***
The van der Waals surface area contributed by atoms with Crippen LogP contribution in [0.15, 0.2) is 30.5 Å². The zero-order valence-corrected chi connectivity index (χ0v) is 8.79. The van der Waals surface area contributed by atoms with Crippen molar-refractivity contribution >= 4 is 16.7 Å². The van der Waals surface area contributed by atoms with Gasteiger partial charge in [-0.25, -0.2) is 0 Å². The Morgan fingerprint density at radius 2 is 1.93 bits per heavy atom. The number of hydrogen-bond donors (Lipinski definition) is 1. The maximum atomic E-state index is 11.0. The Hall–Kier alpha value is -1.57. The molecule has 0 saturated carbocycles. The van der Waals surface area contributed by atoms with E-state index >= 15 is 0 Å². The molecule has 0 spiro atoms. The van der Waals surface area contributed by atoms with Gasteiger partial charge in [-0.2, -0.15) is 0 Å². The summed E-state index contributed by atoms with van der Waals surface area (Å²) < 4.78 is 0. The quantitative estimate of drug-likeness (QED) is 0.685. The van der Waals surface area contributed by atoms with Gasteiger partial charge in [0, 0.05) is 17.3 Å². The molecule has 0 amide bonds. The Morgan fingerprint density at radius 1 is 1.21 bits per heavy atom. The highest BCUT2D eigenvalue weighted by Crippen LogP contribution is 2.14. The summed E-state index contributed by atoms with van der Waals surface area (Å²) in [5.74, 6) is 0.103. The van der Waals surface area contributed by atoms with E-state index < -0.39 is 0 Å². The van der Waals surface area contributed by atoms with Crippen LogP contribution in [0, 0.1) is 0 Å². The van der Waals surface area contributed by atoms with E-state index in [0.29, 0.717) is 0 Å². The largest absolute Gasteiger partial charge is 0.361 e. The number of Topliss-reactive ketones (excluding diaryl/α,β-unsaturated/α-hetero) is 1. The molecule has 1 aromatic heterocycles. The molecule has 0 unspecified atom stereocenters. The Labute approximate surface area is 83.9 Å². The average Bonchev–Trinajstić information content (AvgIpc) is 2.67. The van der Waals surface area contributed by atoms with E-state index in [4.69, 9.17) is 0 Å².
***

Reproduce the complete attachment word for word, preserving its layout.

The van der Waals surface area contributed by atoms with Crippen LogP contribution in [0.15, 0.2) is 30.5 Å². The zero-order valence-corrected chi connectivity index (χ0v) is 8.79. The van der Waals surface area contributed by atoms with Crippen molar-refractivity contribution >= 4 is 16.7 Å². The van der Waals surface area contributed by atoms with Gasteiger partial charge in [-0.25, -0.2) is 0 Å². The Morgan fingerprint density at radius 2 is 1.93 bits per heavy atom. The number of hydrogen-bond donors (Lipinski definition) is 1. The maximum atomic E-state index is 11.0. The Hall–Kier alpha value is -1.57. The molecule has 0 saturated carbocycles. The van der Waals surface area contributed by atoms with E-state index >= 15 is 0 Å². The molecule has 0 spiro atoms. The van der Waals surface area contributed by atoms with Gasteiger partial charge in [-0.2, -0.15) is 0 Å². The summed E-state index contributed by atoms with van der Waals surface area (Å²) < 4.78 is 0. The quantitative estimate of drug-likeness (QED) is 0.685. The van der Waals surface area contributed by atoms with Gasteiger partial charge in [0, 0.05) is 17.3 Å². The molecule has 0 amide bonds. The Morgan fingerprint density at radius 1 is 1.21 bits per heavy atom. The highest BCUT2D eigenvalue weighted by Crippen LogP contribution is 2.14. The summed E-state index contributed by atoms with van der Waals surface area (Å²) in [5.74, 6) is 0.103. The van der Waals surface area contributed by atoms with E-state index < -0.39 is 0 Å². The van der Waals surface area contributed by atoms with Crippen LogP contribution in [0, 0.1) is 0 Å². The van der Waals surface area contributed by atoms with E-state index in [0.29, 0.717) is 0 Å². The largest absolute Gasteiger partial charge is 0.361 e. The number of Topliss-reactive ketones (excluding diaryl/α,β-unsaturated/α-hetero) is 1. The molecule has 1 aromatic heterocycles. The molecule has 0 unspecified atom stereocenters. The Labute approximate surface area is 83.9 Å². The average Bonchev–Trinajstić information content (AvgIpc) is 2.67. The van der Waals surface area contributed by atoms with E-state index in [4.69, 9.17) is 0 Å².